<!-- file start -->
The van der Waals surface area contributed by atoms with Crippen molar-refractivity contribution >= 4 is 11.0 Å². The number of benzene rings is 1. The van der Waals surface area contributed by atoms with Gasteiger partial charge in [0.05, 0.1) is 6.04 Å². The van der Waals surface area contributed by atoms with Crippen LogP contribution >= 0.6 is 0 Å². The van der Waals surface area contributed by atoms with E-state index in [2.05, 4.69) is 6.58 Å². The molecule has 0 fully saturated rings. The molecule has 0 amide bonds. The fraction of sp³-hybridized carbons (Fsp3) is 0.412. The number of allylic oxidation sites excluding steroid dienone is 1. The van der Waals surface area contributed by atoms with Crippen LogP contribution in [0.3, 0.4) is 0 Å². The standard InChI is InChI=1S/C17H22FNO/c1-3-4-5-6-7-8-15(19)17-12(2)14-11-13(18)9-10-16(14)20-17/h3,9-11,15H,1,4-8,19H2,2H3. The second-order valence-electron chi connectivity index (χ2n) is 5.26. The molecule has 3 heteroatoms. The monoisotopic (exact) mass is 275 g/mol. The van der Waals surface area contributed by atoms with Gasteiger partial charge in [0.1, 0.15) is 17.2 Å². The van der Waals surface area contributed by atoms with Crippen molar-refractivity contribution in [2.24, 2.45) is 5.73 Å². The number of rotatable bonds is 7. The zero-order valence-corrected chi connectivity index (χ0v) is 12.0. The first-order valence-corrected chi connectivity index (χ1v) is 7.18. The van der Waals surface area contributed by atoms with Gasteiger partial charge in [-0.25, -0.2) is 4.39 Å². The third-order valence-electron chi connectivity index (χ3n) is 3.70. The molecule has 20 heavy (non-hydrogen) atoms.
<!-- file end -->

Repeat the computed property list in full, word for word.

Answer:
The van der Waals surface area contributed by atoms with Crippen molar-refractivity contribution >= 4 is 11.0 Å². The number of benzene rings is 1. The van der Waals surface area contributed by atoms with Gasteiger partial charge in [0.05, 0.1) is 6.04 Å². The van der Waals surface area contributed by atoms with Crippen LogP contribution >= 0.6 is 0 Å². The van der Waals surface area contributed by atoms with E-state index in [2.05, 4.69) is 6.58 Å². The molecule has 0 fully saturated rings. The molecule has 0 amide bonds. The fraction of sp³-hybridized carbons (Fsp3) is 0.412. The number of allylic oxidation sites excluding steroid dienone is 1. The van der Waals surface area contributed by atoms with Crippen LogP contribution in [0.3, 0.4) is 0 Å². The standard InChI is InChI=1S/C17H22FNO/c1-3-4-5-6-7-8-15(19)17-12(2)14-11-13(18)9-10-16(14)20-17/h3,9-11,15H,1,4-8,19H2,2H3. The second-order valence-electron chi connectivity index (χ2n) is 5.26. The molecule has 3 heteroatoms. The monoisotopic (exact) mass is 275 g/mol. The van der Waals surface area contributed by atoms with Gasteiger partial charge in [0.1, 0.15) is 17.2 Å². The van der Waals surface area contributed by atoms with Crippen molar-refractivity contribution in [2.24, 2.45) is 5.73 Å². The number of rotatable bonds is 7. The zero-order valence-corrected chi connectivity index (χ0v) is 12.0. The first-order valence-corrected chi connectivity index (χ1v) is 7.18. The van der Waals surface area contributed by atoms with Gasteiger partial charge in [-0.25, -0.2) is 4.39 Å². The third-order valence-electron chi connectivity index (χ3n) is 3.70. The molecule has 20 heavy (non-hydrogen) atoms.